Meet affiliated faculty Roseanne Schuster

Roseanne Schuster

The Swette Center for Sustainable Food Systems focuses on innovative ideas and solutions to the many challenges of current food systems. In this series, we’re sitting down with the Swette Center affiliated faculty to catch up on food systems, innovation and what makes a good meal. See the rest of the series on our Food Systems Profiles page.

Read on for an interview with Roseanne Schuster, assistant research scientist at the School of Human Evolution and Social Change in the College of Liberal Arts and Sciences.

Question: How did you get interested in food systems issues?

Answer: I grew up in Buffalo NY, where there are so many beautiful waterways. In undergrad I was part of a research lab examining heavy metal and biological toxins in species that are important to sport fishers. That was when I learned about how polluted the waterways were, and how that shaped who was able to eat those foods.

That experience took me from environmental pollution to human consumption and nutrition angle. Many of the low income community members in Buffalo are subsistence fishers, so it’s not only sport fishers that use this resource. It struck me as really unjust that these already vulnerable communities were also bearing the burden of this pollution in the waterways.

I followed the food and environmental justice path and was awarded a Fulbright to work with First Nations communities in the Canadian Arctic. Depending on what people are eating, these environmental toxins can bioaccumulate and have severe effects on the body. These communities have nothing to do with the pollution that is deposited there, but through hydro and geological processes they feel the impact in their food systems.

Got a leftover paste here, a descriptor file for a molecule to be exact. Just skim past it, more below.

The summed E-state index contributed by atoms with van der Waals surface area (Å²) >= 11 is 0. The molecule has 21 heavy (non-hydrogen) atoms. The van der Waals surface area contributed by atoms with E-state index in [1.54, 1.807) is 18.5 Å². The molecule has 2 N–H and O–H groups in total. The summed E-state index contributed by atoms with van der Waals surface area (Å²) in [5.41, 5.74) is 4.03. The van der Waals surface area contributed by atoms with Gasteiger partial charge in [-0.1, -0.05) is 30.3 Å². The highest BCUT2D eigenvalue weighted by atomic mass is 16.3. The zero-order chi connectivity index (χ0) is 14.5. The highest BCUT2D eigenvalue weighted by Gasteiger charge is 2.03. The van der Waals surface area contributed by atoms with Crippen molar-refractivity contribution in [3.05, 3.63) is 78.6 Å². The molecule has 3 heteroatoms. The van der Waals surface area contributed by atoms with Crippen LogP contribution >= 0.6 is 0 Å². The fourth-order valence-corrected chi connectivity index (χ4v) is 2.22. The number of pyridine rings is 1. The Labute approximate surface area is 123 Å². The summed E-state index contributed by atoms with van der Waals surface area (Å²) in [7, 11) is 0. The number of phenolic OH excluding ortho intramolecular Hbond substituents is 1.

Q: Share a glimpse of your current research and how it applies to food systems transformation.

A: My current question is about how water insecurity shapes infant and young-child feeding. We often think about issues of water insecurity in terms of growing crops, which is of course important, but it can also shape decisions at the household level. On a large scale, water insecurity is affecting which crops are being grown, but water insecurity also affects also what households are cooking. Water insecurity in the household can result in decreased dietary diversity, which is an indicator for childhood stunting.

I’m part of a research consortium that has thirty sites around the world to understand the issues of household water insecurity. Our early research is showing that not having enough water can change the types of food being fed to children, specifically children from 6-23 months old which is a really important time for development.

At six months it’s important to introduce new foods beyond breast feeding because at that age breast milk no longer meets all the caloric and micronutrient requirements for a growing child. Parents are saying that they don’t have enough water to cook these important foods, so that could be one reason why children are not getting those nutrients. In India, nearly ⅓ of children are too short for their age, which is driven in part by not having enough caloric and micronutrient food, and water insecurity could be an underlying cause of that.

Q: What’s an innovation in the food systems world that you’re excited about?

A: There are several innovations that are supporting food processing in rural communities. For example farmer cooperatives where instead of building an expensive food processing plant, people coming together to package food and cut out middlemen to increase the money going to small-holder farmers. Mobile processing units are another good example for small communities that don’t need a whole factory, or even need it year round. Then the unit can move to where it’s needed throughout the growing season. I think these ideas could have real implications for farmers globally.

Q: What’s your favorite food?
A: Today I’m feeling grilled pineapple, because it’s sweet and goes well with everything.